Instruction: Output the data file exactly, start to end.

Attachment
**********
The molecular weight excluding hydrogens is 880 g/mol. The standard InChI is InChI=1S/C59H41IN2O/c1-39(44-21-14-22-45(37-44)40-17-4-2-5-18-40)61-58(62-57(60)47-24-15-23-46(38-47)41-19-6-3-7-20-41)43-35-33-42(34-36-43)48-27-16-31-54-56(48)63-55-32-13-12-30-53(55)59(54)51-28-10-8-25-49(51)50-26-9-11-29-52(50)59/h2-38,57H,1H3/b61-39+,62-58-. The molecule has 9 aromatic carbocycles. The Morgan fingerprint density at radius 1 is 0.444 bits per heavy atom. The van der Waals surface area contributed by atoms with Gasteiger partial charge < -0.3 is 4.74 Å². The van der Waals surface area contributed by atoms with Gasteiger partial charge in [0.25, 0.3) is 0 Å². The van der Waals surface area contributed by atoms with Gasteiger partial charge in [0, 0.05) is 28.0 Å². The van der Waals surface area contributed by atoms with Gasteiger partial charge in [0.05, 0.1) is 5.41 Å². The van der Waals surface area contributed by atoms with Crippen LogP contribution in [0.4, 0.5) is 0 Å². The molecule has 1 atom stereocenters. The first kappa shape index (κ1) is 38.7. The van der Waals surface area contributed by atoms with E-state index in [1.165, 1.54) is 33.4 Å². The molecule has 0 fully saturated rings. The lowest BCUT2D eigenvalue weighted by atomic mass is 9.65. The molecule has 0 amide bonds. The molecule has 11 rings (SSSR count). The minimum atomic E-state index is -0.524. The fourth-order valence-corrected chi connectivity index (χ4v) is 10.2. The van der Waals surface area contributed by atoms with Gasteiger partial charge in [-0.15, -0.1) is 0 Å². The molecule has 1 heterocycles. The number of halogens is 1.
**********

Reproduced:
The molecular weight excluding hydrogens is 880 g/mol. The standard InChI is InChI=1S/C59H41IN2O/c1-39(44-21-14-22-45(37-44)40-17-4-2-5-18-40)61-58(62-57(60)47-24-15-23-46(38-47)41-19-6-3-7-20-41)43-35-33-42(34-36-43)48-27-16-31-54-56(48)63-55-32-13-12-30-53(55)59(54)51-28-10-8-25-49(51)50-26-9-11-29-52(50)59/h2-38,57H,1H3/b61-39+,62-58-. The molecule has 9 aromatic carbocycles. The Morgan fingerprint density at radius 1 is 0.444 bits per heavy atom. The van der Waals surface area contributed by atoms with Gasteiger partial charge < -0.3 is 4.74 Å². The van der Waals surface area contributed by atoms with Gasteiger partial charge in [0.25, 0.3) is 0 Å². The van der Waals surface area contributed by atoms with Gasteiger partial charge in [0, 0.05) is 28.0 Å². The van der Waals surface area contributed by atoms with Gasteiger partial charge in [0.05, 0.1) is 5.41 Å². The van der Waals surface area contributed by atoms with Crippen LogP contribution in [0.4, 0.5) is 0 Å². The molecule has 1 atom stereocenters. The first kappa shape index (κ1) is 38.7. The van der Waals surface area contributed by atoms with E-state index in [1.165, 1.54) is 33.4 Å². The molecule has 0 fully saturated rings. The lowest BCUT2D eigenvalue weighted by atomic mass is 9.65. The molecule has 0 amide bonds. The molecule has 11 rings (SSSR count). The minimum atomic E-state index is -0.524. The fourth-order valence-corrected chi connectivity index (χ4v) is 10.2. The van der Waals surface area contributed by atoms with Gasteiger partial charge in [-0.15, -0.1) is 0 Å². The molecule has 1 heterocycles. The number of halogens is 1.